Nostalgic Teardrops

Bobby Teardrops was one of the first ever movies my parents saw as a couple in Port Moresby. They often tell us about the time when they went to watch the film at the Ward’s Theatre and how a bunch newly recruited police officers were behind them were making fun of the film.

The officers were laughing at how people get emotional at the films. They basically tried to make themselves look tough. However, midway into the film and their ambiance had totally changed. They were all sobbing when Bobby finds the statue of his mother and clings to it.

For those who have no clue about the film I’m talking about then I’ll give you a brief run down. The film is a Turkish classic which was dubbed in English and became a hit in Papua New Guinea (PNG) in the early 80s. It’s basically about a young woman who runs after being rejected by her husband and then gives birth to a son Bobby. Unfortunately, she dies and leaves Bobby all alone. It’s a powerfully emotional film even with the poor dubbing and video quality.

The emotional power of this film broke down the policemen’s tough ulterior and had them sobbing at the end. Mom, of course, was emotional but seemed also amused that a group of grown men would cry at sad movies. As mom told it, it was not only one officer crying but the whole lot of them.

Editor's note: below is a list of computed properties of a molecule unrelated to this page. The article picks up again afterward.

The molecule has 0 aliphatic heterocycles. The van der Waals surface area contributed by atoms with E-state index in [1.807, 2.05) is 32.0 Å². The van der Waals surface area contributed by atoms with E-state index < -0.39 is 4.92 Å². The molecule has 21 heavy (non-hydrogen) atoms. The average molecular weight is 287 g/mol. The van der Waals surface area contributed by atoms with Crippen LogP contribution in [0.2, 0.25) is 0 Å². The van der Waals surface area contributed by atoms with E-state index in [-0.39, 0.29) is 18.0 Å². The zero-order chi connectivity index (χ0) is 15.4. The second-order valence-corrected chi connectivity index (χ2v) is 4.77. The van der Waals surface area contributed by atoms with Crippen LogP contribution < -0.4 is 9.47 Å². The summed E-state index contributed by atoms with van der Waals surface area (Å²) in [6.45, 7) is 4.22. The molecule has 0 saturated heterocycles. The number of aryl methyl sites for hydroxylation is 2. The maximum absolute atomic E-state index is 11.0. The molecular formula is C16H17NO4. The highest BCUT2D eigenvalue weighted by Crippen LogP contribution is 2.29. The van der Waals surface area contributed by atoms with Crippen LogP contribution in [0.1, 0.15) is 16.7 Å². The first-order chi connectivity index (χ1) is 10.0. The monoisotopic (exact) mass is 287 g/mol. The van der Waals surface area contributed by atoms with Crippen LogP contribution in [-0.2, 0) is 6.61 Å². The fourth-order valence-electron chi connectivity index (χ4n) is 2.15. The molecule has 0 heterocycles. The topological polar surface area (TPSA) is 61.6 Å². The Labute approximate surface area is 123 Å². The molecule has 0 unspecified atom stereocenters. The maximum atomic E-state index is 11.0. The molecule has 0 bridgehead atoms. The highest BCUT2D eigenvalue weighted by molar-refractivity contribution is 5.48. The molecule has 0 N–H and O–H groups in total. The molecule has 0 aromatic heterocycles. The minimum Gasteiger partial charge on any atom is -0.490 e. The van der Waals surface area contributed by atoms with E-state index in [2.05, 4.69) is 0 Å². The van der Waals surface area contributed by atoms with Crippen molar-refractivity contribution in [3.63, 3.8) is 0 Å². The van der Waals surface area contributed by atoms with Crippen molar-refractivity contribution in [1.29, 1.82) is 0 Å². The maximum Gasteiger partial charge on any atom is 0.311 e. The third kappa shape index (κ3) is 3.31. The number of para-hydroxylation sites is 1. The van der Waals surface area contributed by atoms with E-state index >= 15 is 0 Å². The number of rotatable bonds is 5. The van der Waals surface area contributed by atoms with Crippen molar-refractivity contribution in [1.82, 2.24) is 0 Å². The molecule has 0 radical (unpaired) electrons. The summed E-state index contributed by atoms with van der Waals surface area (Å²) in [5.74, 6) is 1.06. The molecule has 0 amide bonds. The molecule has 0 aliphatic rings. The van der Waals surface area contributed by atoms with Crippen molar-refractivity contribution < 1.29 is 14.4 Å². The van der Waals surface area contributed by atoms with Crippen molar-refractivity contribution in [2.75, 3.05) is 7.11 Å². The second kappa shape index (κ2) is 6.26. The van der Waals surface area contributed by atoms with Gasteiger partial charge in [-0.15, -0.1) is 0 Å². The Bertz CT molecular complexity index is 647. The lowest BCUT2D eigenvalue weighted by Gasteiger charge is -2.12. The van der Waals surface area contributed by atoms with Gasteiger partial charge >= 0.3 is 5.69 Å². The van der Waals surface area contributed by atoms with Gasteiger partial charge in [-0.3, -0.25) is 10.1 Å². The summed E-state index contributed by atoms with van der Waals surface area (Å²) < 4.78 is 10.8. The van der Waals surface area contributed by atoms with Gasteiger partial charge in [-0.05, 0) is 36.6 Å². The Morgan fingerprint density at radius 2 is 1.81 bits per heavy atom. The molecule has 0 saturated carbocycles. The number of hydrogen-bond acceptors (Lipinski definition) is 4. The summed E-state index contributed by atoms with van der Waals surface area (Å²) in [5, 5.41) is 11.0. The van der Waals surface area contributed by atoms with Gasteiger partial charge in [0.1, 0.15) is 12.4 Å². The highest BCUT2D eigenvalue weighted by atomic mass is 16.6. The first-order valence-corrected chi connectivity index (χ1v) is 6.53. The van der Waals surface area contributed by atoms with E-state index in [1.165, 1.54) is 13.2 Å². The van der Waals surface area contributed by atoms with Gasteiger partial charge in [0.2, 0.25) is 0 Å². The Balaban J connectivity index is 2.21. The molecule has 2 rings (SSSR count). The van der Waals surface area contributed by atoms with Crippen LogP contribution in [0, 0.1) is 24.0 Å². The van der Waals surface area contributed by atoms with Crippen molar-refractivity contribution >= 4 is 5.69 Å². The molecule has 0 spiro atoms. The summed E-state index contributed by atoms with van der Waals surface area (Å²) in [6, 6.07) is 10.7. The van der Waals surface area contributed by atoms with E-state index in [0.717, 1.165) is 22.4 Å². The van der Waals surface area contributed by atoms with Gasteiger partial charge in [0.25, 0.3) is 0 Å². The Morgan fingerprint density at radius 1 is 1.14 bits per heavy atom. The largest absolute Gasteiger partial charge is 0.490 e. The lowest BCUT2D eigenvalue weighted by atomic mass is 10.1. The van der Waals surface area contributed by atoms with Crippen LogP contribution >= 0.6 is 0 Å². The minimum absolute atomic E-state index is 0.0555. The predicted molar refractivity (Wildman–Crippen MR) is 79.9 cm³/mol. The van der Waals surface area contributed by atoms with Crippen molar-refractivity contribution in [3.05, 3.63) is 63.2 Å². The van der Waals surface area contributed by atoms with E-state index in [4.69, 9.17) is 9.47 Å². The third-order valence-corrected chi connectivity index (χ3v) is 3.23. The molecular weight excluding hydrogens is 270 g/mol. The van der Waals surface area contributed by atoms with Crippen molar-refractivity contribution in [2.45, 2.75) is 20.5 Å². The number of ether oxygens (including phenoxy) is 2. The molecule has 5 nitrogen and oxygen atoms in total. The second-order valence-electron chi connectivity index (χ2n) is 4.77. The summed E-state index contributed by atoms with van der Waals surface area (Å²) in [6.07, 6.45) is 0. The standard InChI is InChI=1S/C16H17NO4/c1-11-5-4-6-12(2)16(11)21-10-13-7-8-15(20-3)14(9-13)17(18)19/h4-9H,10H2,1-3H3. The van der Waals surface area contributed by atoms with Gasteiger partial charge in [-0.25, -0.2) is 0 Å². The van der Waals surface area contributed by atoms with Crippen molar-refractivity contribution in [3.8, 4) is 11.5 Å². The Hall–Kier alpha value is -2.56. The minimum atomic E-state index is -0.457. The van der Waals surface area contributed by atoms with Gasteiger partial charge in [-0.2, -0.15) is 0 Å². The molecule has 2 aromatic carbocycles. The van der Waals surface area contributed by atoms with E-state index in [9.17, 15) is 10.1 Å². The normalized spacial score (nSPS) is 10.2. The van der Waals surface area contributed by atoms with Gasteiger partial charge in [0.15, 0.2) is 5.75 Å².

Even today, with the production of so many films, mom still holds Teardrops as one of the saddest films. Yeah, they don’t make em like that anymore.

Author: Bernard Nolan Sinai

I’m a writer, publisher, IT personnel and martial artist.

Leave a Reply

Fill in your details below or click an icon to log in: Logo

You are commenting using your account. Log Out /  Change )

Google photo

You are commenting using your Google account. Log Out /  Change )

Twitter picture

You are commenting using your Twitter account. Log Out /  Change )

Facebook photo

You are commenting using your Facebook account. Log Out /  Change )

Connecting to %s

This site uses Akismet to reduce spam. Learn how your comment data is processed.